Here is a list of top tips presented by advocates, consultants and parents in response to the question: If you could give only one IEP tip to parents, what would it be?
I grouped the tips into a few very important key tips. I am presenting them in a condensed format along with a few examples under each. These were great tips and I will likely be writing an article expanding on these, since I believe many parents, consultants and advocates will benefit from reading these tips.
I did add a few of my own points and found a lot of agreement among the submissions. Looks like we are thinking much alike and I think that is good!
Finally, I would have liked to have made them all positive statements, some DO NOT’s needed to be emphasized.
1. There is a great deal of bad advice posted on the internet. Check with the language of the federal education laws before repeating what you read to be certain that you are being presented with the law and not opinion. You do not want to enter an IEP meeting presenting opinion when you thought it was the law.
2. Prepare for the meeting. This ranged from knowing the law(s), but also to review all materials that will be discussed at the IEP meeting, making sure you have a copy from the school of all assessments and reports that will be discussed PRIOR to the meeting. You may ask for a copy of the IEP prior to the meeting, but it is not required by federal law that the school to comply with that request but your state may requires it When in doubt, consider checking with your state’s Parent Information Center, or an advocate/consultant who knows and can show you the federal/state laws/regulations.
3. Ask questions. You are not expected to know everything, but it is your responsibility and duty to ask for clarification so that you can make informed decisions.
4. Good manners go a long way. Keep the focus on your child’s needs. Bring cookies. But of all things, keep your emotions in check. Ask for a break if you feel the urge to say something you will regret.
5. Bring someone with you—if you have ANY level of discomfort. You may ask friends, or even neighbors, to accompany you and take notes for you while you focus on the meeting discussions. Have them discreetly signal you if they think YOU need a break. A second “ear” can be quite valuable. A decision when to bring an advocate/consultant/attorney is subjective, but sometimes is necessary. Schools are less apprehensive with a friend joining over an advocate, consultant and attorney and depends on the stated roles of each and their skills with collaboration.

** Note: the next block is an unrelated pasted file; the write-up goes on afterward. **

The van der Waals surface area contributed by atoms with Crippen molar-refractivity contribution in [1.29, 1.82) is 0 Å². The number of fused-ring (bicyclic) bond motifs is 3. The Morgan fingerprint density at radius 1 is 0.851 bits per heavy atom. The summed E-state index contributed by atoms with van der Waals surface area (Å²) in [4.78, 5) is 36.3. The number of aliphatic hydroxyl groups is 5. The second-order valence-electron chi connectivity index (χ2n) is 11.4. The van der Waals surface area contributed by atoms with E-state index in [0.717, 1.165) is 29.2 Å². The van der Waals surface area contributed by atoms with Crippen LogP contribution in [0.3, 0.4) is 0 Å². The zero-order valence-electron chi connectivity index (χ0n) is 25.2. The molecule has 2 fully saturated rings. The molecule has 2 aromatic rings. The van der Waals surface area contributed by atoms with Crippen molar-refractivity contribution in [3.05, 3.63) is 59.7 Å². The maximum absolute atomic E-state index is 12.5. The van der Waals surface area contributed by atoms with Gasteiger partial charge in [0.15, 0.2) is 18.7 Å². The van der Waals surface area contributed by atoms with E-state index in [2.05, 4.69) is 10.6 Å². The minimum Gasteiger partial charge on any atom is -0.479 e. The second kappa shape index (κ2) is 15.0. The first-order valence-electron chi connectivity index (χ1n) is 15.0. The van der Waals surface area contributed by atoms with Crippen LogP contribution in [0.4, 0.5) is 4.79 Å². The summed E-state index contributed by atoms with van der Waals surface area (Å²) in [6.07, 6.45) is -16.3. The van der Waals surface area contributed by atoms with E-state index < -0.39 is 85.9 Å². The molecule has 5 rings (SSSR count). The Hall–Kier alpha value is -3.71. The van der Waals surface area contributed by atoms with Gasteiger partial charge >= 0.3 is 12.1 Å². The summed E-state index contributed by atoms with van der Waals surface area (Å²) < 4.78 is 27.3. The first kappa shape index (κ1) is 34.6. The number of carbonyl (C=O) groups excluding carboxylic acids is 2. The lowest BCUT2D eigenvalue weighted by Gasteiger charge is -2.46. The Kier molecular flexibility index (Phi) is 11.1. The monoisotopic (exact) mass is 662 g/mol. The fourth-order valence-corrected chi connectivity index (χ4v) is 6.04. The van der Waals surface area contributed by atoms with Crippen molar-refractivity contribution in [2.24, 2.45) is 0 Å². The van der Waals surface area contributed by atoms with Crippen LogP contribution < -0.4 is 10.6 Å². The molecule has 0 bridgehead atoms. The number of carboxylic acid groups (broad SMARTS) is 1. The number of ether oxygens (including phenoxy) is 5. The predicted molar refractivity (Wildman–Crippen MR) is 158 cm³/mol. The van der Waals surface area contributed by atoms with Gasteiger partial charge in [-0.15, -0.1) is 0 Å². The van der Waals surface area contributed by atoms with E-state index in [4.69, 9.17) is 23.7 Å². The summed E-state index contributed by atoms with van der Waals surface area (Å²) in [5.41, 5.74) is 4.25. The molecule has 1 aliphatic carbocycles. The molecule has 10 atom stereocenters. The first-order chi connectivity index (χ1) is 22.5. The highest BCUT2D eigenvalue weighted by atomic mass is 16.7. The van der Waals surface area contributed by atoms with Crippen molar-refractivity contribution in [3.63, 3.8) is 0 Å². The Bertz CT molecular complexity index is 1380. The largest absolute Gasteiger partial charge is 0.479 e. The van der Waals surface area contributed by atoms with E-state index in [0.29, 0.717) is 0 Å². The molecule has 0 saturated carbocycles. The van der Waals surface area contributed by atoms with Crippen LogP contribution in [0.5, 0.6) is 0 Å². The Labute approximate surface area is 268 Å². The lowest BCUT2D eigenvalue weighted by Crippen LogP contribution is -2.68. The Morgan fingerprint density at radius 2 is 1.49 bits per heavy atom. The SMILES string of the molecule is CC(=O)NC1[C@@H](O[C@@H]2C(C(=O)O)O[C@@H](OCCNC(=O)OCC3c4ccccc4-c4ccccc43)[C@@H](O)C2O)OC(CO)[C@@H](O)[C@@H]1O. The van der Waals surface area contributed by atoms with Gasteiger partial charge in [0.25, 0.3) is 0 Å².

6. Get everything in writing. Special education is law and if not in writing, it will be presumed to not exist. Keep and file everything until your child exits school. Memories fade!
7. Sign nothing until you have had a chance to process the meeting and review the documents. Review the materials presented a day or two after the meeting when you will be looking at it from a fresh perspective. There is nothing wrong with asking for time to do this. You are not required to sign anything at a meeting. You are obligated as a caretaker to reflect on what you are asked to sign. IDEA allows you to agree to some parts of the IEP and not others. Take the time to think it through, but do it in a reasonable time—3 or 4 days—not weeks later.
8. Do not take the approach that you are going to negotiate your child’s services. If your child’s needs are identified, appropriate goals and services need to be provided. You are not to negotiate away any needs/services in order to to receive others–if they are required to meet your child’s needs, why give up any?
9. Do not demand service you want. Be certain they are needed. There is a difference between what you might want and what your child needs. You, like school staff, are required to have needs-based services provided in the IEP, not wishes or desires unrelated to your child’s needs.
10. Do not make threats unless you are willing to carry through on them. Think twice or thrice before threatening anything. Take that break mentioned earlier. Cooler heads DO prevail. It is much harder to take back what is once said than to not say it at all.